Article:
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US FDA Advisory Limits COVID-19 Booster Doses to Those ‘At High Risk'

The advisory has recommended the US FDA against endorsing COVID-19 booster shots for all citing a lack of evidence.

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US FDA Advisory Limits COVID-19 Booster Doses to Those ‘At High Risk'
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On late Friday, 17 September, a key advisory of the US FDA came to the near unanimous decision against endorsing Pfizer's application for booster doses for everyone over the age of 16.

This decision comes just two days after the FDA released a review of Pfizer's application for approval of its COVID-19 booster shot for the general public– a matter which has been the point of much contention from experts.

In the review, the FDA seemed less than convinced of the need for a third dose of COVID vaccine for the general public, but had not passed any judgement on it, leaving it up to an external advisory of experts from various US health bodies including the CDC (Centre for Disease Control and Prevention) and NIH (National Institute of Health), to make their recommendation

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The advisory now has given its verdict, maintaining that booster shots may be taken by those over the age of 65 and others who are at 'high risk' (such as immunocompromised people, cancer patients etc).

However, the advisory has voted against the need for booster shots in everyone over the age of 16. They argue that there isn't enough evidence to justify the move.

“It’s unclear that everyone needs to be boosted, other than a subset of the population that clearly would be at high risk for serious disease."
Dr Michael G. Kurilla, a committee member and official at the National Institutes of Health, as quoted by the New York Times

3 Key Reasons for the Advisory's Decision

Let's break down the advisory's recommendation, and the main reasons they've cited for recommending against universal COVID-19 booster doses.

1. Not enough evidence

The advisory panel said that the data submitted by Pfizer along with other studies conducted elsewhere prove that two doses of the COVID-19 vaccine protects against severe illness and fatality even with more infectious variants such as the Delta Variant.

Speaking to FIT for a different article, epidemiologist Dr J P Muliyil explained this saying, "What they (the vaccine companies) promised was the vaccine will prevent serious infection and that they're doing that. Booster doses are being taken to prevent infection, and in my opinion that won't work."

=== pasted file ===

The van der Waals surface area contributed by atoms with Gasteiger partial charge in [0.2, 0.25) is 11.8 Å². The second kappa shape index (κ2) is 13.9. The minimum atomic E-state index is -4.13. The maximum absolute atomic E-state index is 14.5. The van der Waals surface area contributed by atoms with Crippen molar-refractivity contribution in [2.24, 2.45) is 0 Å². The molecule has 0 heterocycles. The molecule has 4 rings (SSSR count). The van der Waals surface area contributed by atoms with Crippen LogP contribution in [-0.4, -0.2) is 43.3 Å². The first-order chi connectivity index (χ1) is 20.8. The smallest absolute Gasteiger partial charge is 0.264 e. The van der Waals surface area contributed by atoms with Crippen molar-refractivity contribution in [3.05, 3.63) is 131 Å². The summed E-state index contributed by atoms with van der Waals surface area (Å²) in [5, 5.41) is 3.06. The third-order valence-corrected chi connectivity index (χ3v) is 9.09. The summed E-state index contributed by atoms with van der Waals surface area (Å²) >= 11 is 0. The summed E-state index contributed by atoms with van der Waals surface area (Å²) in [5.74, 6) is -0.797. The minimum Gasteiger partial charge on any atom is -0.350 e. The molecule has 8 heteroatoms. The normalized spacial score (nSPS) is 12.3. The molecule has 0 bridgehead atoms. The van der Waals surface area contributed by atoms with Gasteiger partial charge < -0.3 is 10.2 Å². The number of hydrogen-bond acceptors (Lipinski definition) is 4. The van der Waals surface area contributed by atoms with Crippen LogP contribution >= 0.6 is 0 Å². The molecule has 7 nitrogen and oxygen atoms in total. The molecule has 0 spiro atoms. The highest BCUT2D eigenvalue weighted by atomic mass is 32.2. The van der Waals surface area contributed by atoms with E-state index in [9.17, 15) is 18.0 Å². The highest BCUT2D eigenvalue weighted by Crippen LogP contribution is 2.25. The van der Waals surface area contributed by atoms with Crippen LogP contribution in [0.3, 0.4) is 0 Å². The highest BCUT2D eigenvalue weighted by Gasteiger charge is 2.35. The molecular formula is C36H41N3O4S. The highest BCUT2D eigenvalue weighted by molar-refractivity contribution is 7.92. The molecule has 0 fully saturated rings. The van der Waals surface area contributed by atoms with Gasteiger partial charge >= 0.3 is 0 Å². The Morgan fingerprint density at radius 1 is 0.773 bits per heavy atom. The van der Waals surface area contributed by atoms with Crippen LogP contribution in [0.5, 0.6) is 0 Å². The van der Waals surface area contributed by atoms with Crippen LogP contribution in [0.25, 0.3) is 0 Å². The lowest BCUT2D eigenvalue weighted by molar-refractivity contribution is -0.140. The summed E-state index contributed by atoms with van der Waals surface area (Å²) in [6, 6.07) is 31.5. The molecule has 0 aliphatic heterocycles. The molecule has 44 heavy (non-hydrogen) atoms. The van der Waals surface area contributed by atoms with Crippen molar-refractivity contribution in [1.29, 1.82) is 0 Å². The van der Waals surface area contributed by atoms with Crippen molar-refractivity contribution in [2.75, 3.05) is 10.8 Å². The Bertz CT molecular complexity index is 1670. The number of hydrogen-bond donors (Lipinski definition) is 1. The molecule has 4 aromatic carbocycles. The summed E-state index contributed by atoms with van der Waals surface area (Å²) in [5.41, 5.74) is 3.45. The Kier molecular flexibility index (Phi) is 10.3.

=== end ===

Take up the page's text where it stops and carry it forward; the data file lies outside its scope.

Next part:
The US FDA has on previous occasions also expressed that it is unconvinced of the data supporting the need for a booster shot, saying it may be too soon to allow boosters just yet.

2. Impact on younger people

The advisory panel also expressed their scepticism when it comes to the impact the booster will have on young people.

"We're being asked to approve this as a three-dose vaccine for people 16 years of age and older, without any clear evidence the third dose for a younger person, when compared to an elderly person, is of value," Dr Paul Offit, committee member and a professor of paediatrics at the Children's Hospital of Philadelphia, was quoted by CNN Health as saying at the meeting.

"If it's not of value, then the risks may outweigh the benefits. And we know the 16-29-year-old is at higher risk of myocarditis."
Dr. Paul Offit, a professor of pediatrics at the Children's Hospital of Philadelphia, as quoted by CNN Health

3. Must vaccinate all before 'boosting' some

The advisory committee members also stand by the argument that the focus currently should be on increasing the vaccine coverage and ensuring most people receive both the doses, before some people are given a third booster dose, unless they are especially vulnerable.

“We all agree that if we really want to impact this pandemic, we need to vaccinate the unvaccinated,” Offit was quoted by the New York Times, as saying at the meeting.

Room For Change in Policy Remains

It must be noted that the external advisory's reccomendation, is just that, a reccomendation, and the final call remains with the US FDA who may or may not take the advisory's advise.

The advisory panel has also not clearly defined the parameters of what qualifies as 'high risk', leaving room for millions of Americans to qualify for the booster dose.

Things are likely to get clearer when the US FDA announce its decision, which is said to happen by next week, according to the New York Times.

(Written with inputs for the New York Times, and CNN Health.)

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